First genome of both chromosomes of a single individual published

NEWS IN BRIEF — Posted Sept. 24, 2007

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The human genome has much greater variation than previously thought, according to a paper published Sept. 3 in PloS Biology.

Researchers analyzed the genetic sequence of chromosome pairs taken from J. Craig Venter, PhD, one of the scientists behind the human genome published in 2001. The earlier sequence, along with one put together by a consortium of government researchers, was a mosaic of DNA gathered from numerous individuals.

This latest one, called HuRef, is the first diploid sequence for an individual and was created by researchers at the J. Craig Venter Institute in Rockville, Md., in collaboration with Toronto's Hospital for Sick Children and the University of California, San Diego. Researchers found more than 1.2 million genetic variants that had not been documented before.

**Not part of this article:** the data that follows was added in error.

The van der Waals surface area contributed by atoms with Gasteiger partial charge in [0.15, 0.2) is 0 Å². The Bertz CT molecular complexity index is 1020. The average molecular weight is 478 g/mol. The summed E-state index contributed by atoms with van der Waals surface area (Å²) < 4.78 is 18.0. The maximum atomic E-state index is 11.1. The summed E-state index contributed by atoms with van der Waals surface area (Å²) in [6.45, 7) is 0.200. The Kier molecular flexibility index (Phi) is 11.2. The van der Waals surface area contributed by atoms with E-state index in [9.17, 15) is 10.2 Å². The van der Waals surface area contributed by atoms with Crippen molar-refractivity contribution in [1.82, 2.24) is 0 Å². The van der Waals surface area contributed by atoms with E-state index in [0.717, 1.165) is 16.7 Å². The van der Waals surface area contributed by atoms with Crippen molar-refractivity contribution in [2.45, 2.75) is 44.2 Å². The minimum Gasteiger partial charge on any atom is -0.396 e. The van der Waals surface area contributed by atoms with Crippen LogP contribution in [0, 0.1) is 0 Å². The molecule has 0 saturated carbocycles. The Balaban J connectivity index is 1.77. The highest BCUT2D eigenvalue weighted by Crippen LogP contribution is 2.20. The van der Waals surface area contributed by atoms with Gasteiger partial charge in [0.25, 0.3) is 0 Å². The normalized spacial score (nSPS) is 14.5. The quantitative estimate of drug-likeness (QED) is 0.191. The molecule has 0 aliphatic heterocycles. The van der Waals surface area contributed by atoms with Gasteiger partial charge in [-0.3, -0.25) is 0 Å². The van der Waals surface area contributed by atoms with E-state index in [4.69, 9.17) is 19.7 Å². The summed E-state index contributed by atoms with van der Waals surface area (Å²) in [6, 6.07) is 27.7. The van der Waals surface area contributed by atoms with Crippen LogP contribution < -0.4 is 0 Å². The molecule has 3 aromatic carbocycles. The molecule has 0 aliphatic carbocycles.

"With this publication, we have shown that human-to-human variation is five- to seven-fold greater than earlier estimates, proving that we are in fact more unique at the individual genetic level than we thought," said Dr. Venter, who is also chair and president of the institute that bears his name. "It is clear, however, that we are still at the earliest stages of discovery about ourselves, and only with additional sequencing of more individual genomes will we garner a full understanding of how our genes influence our lives."

Note: This item originally appeared at

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